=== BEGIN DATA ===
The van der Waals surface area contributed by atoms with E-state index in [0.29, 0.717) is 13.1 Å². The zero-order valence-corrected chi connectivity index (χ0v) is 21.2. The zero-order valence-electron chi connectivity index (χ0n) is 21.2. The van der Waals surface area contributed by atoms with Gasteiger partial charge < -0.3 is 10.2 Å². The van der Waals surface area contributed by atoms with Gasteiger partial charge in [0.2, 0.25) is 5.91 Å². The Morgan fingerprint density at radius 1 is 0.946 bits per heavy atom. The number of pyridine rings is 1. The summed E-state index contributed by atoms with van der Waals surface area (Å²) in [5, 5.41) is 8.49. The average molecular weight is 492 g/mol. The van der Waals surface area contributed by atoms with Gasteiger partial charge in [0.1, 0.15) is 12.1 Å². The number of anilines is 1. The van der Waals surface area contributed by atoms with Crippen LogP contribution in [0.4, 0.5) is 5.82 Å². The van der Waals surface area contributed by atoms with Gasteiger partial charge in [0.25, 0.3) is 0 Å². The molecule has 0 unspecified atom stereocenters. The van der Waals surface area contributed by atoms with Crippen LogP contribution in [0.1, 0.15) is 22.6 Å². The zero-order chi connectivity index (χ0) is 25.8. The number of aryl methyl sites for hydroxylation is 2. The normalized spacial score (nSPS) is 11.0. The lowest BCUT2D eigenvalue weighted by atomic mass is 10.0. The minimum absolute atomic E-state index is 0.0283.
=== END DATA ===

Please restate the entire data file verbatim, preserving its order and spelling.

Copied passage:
The van der Waals surface area contributed by atoms with E-state index in [0.29, 0.717) is 13.1 Å². The zero-order valence-corrected chi connectivity index (χ0v) is 21.2. The zero-order valence-electron chi connectivity index (χ0n) is 21.2. The van der Waals surface area contributed by atoms with Gasteiger partial charge < -0.3 is 10.2 Å². The van der Waals surface area contributed by atoms with Gasteiger partial charge in [0.2, 0.25) is 5.91 Å². The Morgan fingerprint density at radius 1 is 0.946 bits per heavy atom. The number of pyridine rings is 1. The summed E-state index contributed by atoms with van der Waals surface area (Å²) in [5, 5.41) is 8.49. The average molecular weight is 492 g/mol. The van der Waals surface area contributed by atoms with Gasteiger partial charge in [0.1, 0.15) is 12.1 Å². The number of anilines is 1. The van der Waals surface area contributed by atoms with Crippen LogP contribution in [0.4, 0.5) is 5.82 Å². The van der Waals surface area contributed by atoms with Gasteiger partial charge in [0.25, 0.3) is 0 Å². The molecule has 0 unspecified atom stereocenters. The van der Waals surface area contributed by atoms with Crippen LogP contribution in [0.1, 0.15) is 22.6 Å². The zero-order chi connectivity index (χ0) is 25.8. The number of aryl methyl sites for hydroxylation is 2. The normalized spacial score (nSPS) is 11.0. The lowest BCUT2D eigenvalue weighted by atomic mass is 10.0. The minimum absolute atomic E-state index is 0.0283.